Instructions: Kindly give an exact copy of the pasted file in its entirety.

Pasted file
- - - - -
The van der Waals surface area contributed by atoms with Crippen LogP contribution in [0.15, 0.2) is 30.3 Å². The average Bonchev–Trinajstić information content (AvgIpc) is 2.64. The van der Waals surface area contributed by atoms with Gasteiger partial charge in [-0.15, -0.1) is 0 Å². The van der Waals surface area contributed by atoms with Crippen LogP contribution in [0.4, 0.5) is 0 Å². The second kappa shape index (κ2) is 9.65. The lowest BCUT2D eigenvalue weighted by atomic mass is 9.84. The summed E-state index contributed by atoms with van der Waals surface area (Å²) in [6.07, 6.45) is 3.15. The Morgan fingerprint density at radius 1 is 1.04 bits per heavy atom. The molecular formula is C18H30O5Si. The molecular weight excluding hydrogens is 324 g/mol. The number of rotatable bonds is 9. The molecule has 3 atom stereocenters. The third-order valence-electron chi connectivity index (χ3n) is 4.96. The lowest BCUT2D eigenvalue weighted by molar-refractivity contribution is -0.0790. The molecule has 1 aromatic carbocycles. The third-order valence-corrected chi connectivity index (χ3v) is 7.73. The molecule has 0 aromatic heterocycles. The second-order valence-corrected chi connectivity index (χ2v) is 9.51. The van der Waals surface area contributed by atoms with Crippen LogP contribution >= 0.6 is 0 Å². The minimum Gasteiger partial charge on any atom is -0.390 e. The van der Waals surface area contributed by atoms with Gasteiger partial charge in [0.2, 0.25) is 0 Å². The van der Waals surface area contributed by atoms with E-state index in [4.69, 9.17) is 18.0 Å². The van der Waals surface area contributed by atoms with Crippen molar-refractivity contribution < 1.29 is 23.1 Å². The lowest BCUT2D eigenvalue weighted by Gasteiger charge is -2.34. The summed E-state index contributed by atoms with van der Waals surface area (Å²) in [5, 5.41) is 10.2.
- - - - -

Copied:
The van der Waals surface area contributed by atoms with Crippen LogP contribution in [0.15, 0.2) is 30.3 Å². The average Bonchev–Trinajstić information content (AvgIpc) is 2.64. The van der Waals surface area contributed by atoms with Gasteiger partial charge in [-0.15, -0.1) is 0 Å². The van der Waals surface area contributed by atoms with Crippen LogP contribution in [0.4, 0.5) is 0 Å². The second kappa shape index (κ2) is 9.65. The lowest BCUT2D eigenvalue weighted by atomic mass is 9.84. The summed E-state index contributed by atoms with van der Waals surface area (Å²) in [6.07, 6.45) is 3.15. The Morgan fingerprint density at radius 1 is 1.04 bits per heavy atom. The molecular formula is C18H30O5Si. The molecular weight excluding hydrogens is 324 g/mol. The number of rotatable bonds is 9. The molecule has 3 atom stereocenters. The third-order valence-electron chi connectivity index (χ3n) is 4.96. The lowest BCUT2D eigenvalue weighted by molar-refractivity contribution is -0.0790. The molecule has 1 aromatic carbocycles. The third-order valence-corrected chi connectivity index (χ3v) is 7.73. The molecule has 0 aromatic heterocycles. The second-order valence-corrected chi connectivity index (χ2v) is 9.51. The van der Waals surface area contributed by atoms with Crippen LogP contribution >= 0.6 is 0 Å². The minimum Gasteiger partial charge on any atom is -0.390 e. The van der Waals surface area contributed by atoms with Gasteiger partial charge in [0.2, 0.25) is 0 Å². The van der Waals surface area contributed by atoms with E-state index in [4.69, 9.17) is 18.0 Å². The van der Waals surface area contributed by atoms with Crippen molar-refractivity contribution < 1.29 is 23.1 Å². The lowest BCUT2D eigenvalue weighted by Gasteiger charge is -2.34. The summed E-state index contributed by atoms with van der Waals surface area (Å²) in [5, 5.41) is 10.2.